Purple low side transistor input to gate drive.
Worrying spike
Worrying spike
20200421_221014.jpg (1.94 MiB) Viewed 472 times
You can see the bus voltage drops to almost 1/3 for 232ns. This had me worried because it means there is a significant amount of current being drawn from the bus.
I though both transistors were turning on at the same time. But the gate signals were off already so all measurements of the gate signals say that the transistor should be well off by this time. All gate signals were perfect and all swithching was within spec. The dead time was more than enough. Something interesting was that the pulse got wider as the current increased.
It turns out there is nothing wrong and there is an unavoidable reason for the behavior.
Points for anyone who can explain it.
Will post the answer in a few days. :lol:

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Re: Francisco's Electric Pajero

Post by coulomb »

francisco.shi wrote:
Tue, 21 Apr 2020, 21:20
It turns out there is nothing wrong and there is an unavoidable reason for the behavior.
Points for anyone who can explain it.
OK, I'll have a go. I'll consider the case where the output current is positive (conventional current is flowing away from the IGBT pair towards the motor). At this point, the lower transistor had been conducting, but stopped conducting (earlier in time, so to the left of the DSO image). There is always inductance when driving a motor, so something has to keep the current flowing. At this time, it's the lower transistor's free-wheel diode. It's conducting because the inductor suddenly made the output a little negative (it was a volt or two positive with respect to bus negative when the transistor was conducting, now it's negative a volt or so to keep the output current flowing).

When the upper transistor starts conducting, it has to wrestle the current away from the lower transistor's free-wheel diode. It takes a while for hundreds of amps worth of carriers in that diode to sweep out of the junction and cause the diode to turn off. While this is happening, there is a high current path across the bus, through the upper transistor just starting to conduct, and the lower transistor's free-wheel diode, just starting to ramp down its current. So the bus has to provide the load current, plus this high current path. This continue for the hundreds of nanoseconds it takes to turn the diode off. That's one of the reasons that you need a very stout snubber capacitor across the bus, physically as close as possible to the transistor pair, and it needs fat, low inductance leads. The capacitor has to be specially built for low impedance and high current spikes. Often they are designed to bolt onto the IGBT module terminals.

I'm sure I've gotten some of the details wrong, but I suspect that this is the broad outline.
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Re: Francisco's Electric Pajero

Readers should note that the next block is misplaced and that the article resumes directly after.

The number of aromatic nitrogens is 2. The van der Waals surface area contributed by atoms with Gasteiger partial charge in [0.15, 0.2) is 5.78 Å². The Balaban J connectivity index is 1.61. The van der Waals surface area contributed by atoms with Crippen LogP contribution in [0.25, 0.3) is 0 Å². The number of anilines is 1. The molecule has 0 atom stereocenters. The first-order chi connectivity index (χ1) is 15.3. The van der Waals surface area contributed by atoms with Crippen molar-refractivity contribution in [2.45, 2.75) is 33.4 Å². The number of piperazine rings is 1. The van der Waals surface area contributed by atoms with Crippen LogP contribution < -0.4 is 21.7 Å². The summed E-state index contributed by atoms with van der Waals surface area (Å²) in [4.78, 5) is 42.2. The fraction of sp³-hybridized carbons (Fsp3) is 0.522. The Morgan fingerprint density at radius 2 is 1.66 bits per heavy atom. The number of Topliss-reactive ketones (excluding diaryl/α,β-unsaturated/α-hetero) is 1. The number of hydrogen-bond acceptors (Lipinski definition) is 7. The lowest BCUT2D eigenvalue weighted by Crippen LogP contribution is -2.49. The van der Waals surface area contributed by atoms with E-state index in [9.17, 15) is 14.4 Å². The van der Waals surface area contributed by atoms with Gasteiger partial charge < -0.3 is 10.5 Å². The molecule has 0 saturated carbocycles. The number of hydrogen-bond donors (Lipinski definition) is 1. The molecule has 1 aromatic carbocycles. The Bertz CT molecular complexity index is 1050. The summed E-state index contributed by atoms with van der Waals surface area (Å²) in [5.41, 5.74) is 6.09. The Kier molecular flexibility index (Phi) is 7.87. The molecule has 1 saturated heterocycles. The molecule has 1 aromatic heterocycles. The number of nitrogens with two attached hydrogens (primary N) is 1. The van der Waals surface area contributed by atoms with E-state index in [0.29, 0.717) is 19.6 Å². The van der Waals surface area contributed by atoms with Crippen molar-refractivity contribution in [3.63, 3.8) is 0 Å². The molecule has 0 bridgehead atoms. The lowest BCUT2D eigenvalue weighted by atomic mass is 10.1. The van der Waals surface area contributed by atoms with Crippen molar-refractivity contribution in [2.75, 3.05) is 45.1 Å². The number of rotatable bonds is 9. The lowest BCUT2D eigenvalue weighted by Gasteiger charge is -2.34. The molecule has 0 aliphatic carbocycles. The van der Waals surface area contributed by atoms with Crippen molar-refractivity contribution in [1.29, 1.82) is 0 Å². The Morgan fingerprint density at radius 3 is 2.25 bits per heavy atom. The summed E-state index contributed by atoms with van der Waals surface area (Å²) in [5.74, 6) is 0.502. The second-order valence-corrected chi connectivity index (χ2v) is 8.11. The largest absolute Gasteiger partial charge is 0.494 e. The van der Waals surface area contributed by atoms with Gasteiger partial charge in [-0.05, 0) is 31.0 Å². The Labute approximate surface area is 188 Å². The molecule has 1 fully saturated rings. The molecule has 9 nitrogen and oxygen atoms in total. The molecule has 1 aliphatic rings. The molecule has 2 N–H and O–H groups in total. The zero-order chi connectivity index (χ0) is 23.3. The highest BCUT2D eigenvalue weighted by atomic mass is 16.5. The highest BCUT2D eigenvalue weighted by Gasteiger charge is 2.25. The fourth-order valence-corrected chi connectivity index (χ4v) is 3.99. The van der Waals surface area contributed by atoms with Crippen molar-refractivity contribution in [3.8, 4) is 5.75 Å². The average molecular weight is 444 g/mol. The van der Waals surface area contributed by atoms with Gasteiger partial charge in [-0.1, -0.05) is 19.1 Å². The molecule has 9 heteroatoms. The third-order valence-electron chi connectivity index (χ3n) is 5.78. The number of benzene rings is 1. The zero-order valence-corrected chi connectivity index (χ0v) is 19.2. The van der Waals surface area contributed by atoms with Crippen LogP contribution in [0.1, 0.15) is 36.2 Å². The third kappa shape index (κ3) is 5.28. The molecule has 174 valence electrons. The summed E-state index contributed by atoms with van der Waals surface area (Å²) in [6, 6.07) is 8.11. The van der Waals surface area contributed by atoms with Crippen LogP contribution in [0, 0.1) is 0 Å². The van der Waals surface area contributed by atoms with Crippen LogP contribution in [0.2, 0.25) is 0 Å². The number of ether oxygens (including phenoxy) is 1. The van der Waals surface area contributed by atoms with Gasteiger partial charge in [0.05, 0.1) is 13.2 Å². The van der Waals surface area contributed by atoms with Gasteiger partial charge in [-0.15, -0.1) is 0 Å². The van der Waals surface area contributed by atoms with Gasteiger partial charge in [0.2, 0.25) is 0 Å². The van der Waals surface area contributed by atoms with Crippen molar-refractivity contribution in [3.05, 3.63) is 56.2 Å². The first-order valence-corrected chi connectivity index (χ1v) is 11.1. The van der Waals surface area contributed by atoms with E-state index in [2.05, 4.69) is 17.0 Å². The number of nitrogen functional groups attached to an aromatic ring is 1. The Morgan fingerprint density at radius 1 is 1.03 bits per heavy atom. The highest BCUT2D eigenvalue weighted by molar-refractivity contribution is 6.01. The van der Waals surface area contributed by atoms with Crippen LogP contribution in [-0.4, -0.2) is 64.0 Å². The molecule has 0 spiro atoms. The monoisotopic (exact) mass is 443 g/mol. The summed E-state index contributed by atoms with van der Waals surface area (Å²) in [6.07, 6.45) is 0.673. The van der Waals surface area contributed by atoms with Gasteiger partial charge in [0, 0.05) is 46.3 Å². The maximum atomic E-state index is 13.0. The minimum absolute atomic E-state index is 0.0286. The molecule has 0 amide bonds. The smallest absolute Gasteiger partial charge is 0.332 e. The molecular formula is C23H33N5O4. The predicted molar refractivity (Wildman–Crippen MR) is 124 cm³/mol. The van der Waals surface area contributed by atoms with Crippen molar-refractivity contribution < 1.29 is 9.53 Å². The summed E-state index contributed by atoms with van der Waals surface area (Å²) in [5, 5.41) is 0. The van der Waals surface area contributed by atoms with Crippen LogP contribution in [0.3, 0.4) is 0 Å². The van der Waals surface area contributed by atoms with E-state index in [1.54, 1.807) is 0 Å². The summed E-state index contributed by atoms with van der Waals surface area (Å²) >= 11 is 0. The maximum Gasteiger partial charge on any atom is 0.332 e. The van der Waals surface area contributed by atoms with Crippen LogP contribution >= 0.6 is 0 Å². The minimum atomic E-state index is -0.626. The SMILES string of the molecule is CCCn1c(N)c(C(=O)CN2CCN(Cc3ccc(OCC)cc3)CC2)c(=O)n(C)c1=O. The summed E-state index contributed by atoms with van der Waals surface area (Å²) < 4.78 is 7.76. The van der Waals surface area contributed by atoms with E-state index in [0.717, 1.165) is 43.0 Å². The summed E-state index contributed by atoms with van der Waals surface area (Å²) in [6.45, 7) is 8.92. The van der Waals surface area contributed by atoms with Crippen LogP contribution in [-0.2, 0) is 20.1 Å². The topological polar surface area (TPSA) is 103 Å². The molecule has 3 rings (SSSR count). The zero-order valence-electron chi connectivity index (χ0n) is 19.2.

Post by francisco.shi »

I guess you did pay attention in class. The answer is spot on.
I was a bit worried when I first saw this because I thought two transistors were turning on at the same time. The bus structure and bus capacitor are extremely low impedance so there are a few thousand amps flowing to cause that big a drop. Consider the 400A ripple on the first picture is only 5 or 10v and the spike is 60v. The spike width is not long enough to trip the desat protection.
Overall I am quite happy with the response from the bus structure.
I would be confident of running this up to 600v with 700v devices.
I am planning to run up to about 500v bus.
I need to contact tritium to find out what is the maximum voltage the 50kw DC chargers can do. I dont want to end up finding out too late that I can't use them.

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Re: Francisco's Electric Pajero

Post by weber »

francisco.shi wrote:
Tue, 21 Apr 2020, 21:20
It turns out there is nothing wrong and there is an unavoidable reason for the behavior.
Points for anyone who can explain it.
Will post the answer in a few days. :lol:
I haven't read any other response yet. :) It's due to high shoot-thru current due to the reverse recovery time of the low-side antiparallel diode. Sure, it can't be avoided by adding dead-time, but it can be avoided, or at least minimised, by "soft switching" or "resonant" designs. But that's not easy.
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francisco.shi
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Re: Francisco's Electric Pajero

Post by francisco.shi »

Only one other answer and it was correct. The same as yours.
Yes. Soft switching would fix it but it adds a lot of complexity because the current is continuous during the switching cycle so it needs extra components. I did build a power factor corrected PSU front end years ago and it was amazing how effecient it was. It would draw 10A RMS from the mains with the heat sink facing down on the bench with no air flow and no fins and it would be skin warm. The heatsink was a bit of flat aluminium 190x95x6mm. It was a 3U block. It used a common IGBT and a fast diode and would run between about 15khz and 50khz.
What concerns me about the shoot thru due to the reverse recovery is the peak current. I have attempted to slow down the turn on so it will run lower current for longer. I am hoping this will reduce the stress on the IGBT and the diode.
Before
Before
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francisco.shi
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Re: Francisco's Electric Pajero

Post by francisco.shi »

I have increased the voltage of the battery pack after doing some testing to make sure everything is ok.
It has enough volts now to get to about 40kph. It now feels more like a real car. Still only running on one motor and about 75% of peak torque. I should get the next version of the gate drive in a few days so I will be able to test at full current. As it is now it accelerates at the same rate as the petrol Pajero in second gear (according to the accelerometer in my phone).
It feels quite good with a single motor. It would be quite drivable as it is.
Can't wait to get two motors running. :twisted:
Did an acceleration test on my brothers STi and with two motors it will have about 15% more acceleration then the STi in a nd gear.
I must say the STi feels really fast. I just hope I can make it up while he changes gears.
He has to do 2 gear changes to get to 100kph.
Here is a video of the acceleration test.